> mention compilers/platforms (plural) producing *considerably*
> smaller code when not using unsigned which I initially viewed as
> argument.


And now we know one platform (singular) where the code is not
considerably smaller?


Bo Persson


 
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Kaba
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      02-07-2011
Leigh Johnston wrote:
> Wrong; it is not a sign of bad design at all. If a variable is used as
> an unsigned value more often than as a signed value and it logically
> makes sense for it to be unsigned (e.g. it is never negative) then
> making the variable unsigned makes perfect sense.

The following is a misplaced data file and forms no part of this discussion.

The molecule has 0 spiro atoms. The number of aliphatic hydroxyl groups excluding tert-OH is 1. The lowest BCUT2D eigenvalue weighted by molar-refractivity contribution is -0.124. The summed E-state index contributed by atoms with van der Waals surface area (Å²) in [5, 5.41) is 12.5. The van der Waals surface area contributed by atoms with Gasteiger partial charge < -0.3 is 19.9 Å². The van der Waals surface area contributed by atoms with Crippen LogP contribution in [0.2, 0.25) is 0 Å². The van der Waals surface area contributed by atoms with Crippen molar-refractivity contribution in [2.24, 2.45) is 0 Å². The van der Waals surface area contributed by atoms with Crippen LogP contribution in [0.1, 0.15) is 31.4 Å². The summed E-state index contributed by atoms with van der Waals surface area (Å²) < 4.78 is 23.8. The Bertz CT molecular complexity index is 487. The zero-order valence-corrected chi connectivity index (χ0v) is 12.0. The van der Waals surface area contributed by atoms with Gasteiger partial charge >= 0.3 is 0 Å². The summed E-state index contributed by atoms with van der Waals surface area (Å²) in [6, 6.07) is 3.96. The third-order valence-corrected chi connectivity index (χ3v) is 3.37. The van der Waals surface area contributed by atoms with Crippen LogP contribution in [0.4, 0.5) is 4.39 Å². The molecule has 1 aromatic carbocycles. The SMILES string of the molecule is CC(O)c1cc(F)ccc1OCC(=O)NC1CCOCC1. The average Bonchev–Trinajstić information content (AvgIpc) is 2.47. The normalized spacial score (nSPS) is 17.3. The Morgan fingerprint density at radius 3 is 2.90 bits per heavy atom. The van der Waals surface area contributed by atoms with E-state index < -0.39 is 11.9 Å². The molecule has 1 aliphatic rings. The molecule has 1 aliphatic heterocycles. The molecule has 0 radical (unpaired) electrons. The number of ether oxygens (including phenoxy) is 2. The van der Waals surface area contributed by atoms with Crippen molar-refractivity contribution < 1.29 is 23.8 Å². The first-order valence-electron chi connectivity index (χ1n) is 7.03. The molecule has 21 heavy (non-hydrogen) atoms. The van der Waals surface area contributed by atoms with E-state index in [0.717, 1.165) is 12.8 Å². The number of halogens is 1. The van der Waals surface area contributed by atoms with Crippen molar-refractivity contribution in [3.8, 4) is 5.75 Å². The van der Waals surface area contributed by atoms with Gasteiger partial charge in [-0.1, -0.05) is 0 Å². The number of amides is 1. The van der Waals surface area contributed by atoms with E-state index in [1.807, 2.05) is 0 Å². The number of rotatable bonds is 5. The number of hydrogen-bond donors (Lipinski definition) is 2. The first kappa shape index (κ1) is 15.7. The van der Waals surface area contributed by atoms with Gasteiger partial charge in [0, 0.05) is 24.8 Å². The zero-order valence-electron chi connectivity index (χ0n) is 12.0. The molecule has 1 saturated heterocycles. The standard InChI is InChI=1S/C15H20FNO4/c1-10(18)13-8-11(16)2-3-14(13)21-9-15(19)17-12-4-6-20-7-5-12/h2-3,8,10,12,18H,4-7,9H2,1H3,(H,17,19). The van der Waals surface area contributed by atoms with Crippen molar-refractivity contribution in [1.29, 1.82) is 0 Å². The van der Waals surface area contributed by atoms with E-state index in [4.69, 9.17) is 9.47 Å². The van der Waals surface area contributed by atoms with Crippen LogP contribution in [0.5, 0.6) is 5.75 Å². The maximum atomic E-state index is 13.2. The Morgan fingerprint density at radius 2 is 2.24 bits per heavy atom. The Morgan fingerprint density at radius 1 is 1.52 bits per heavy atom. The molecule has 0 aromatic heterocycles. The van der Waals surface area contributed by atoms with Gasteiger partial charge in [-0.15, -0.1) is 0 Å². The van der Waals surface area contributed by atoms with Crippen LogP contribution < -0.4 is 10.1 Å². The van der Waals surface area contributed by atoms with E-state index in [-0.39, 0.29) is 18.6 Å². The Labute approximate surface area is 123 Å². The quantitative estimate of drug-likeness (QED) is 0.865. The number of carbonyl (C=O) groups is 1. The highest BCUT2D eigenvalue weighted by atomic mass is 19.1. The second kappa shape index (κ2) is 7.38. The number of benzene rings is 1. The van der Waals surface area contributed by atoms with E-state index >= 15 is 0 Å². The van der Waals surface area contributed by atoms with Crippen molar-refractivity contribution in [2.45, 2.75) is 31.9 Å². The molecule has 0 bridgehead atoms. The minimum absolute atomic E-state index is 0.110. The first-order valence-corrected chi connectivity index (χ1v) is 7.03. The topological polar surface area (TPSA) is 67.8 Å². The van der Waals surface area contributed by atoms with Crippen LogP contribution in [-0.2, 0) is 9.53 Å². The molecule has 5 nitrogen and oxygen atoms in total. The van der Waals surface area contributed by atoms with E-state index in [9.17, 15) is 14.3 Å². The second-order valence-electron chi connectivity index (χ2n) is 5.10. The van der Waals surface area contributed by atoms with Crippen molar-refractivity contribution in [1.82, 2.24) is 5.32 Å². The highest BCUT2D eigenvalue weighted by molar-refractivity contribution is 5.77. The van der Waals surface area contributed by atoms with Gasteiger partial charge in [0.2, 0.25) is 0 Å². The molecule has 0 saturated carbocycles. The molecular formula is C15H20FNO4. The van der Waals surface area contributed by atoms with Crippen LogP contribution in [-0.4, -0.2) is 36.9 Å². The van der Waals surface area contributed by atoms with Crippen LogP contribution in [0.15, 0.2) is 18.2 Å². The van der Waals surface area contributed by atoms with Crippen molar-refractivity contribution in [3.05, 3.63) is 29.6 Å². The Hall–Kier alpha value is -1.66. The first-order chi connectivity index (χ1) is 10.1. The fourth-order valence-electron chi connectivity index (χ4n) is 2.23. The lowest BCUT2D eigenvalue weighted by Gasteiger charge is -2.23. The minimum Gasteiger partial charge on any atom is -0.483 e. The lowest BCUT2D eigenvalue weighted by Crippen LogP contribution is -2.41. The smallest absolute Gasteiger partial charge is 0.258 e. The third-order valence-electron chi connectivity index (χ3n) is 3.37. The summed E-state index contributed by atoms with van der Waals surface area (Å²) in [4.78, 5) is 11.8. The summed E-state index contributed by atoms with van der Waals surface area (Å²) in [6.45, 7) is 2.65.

--8x--

> You might be in the "use int everywhere" camp but I am not. Perhaps
> Java is a more suitable language for you rather than C++.


For what it's worth, here's my take on this. This is a piece of text I
have written earlier (explaining the form). I am in the 'use int
everywhere' camp Ideas can't and shouldn't be forced, but they can be
shared; the following text reflects how I reason my position, not that
the other camps are wrong.

In this article I present two problems in using unsigned
integers in a program. These are the _zero boundary problem_,
and the _extended positive range problem_.

Zero boundary problem
---------------------

Most of the time we are assuming that, away from boundaries caused
by the finite representation, an integer object works like an element
of the integer ring ZZ. In addition, it seems plausible that most
integer calculations are concentrated around a neighborhood of zero.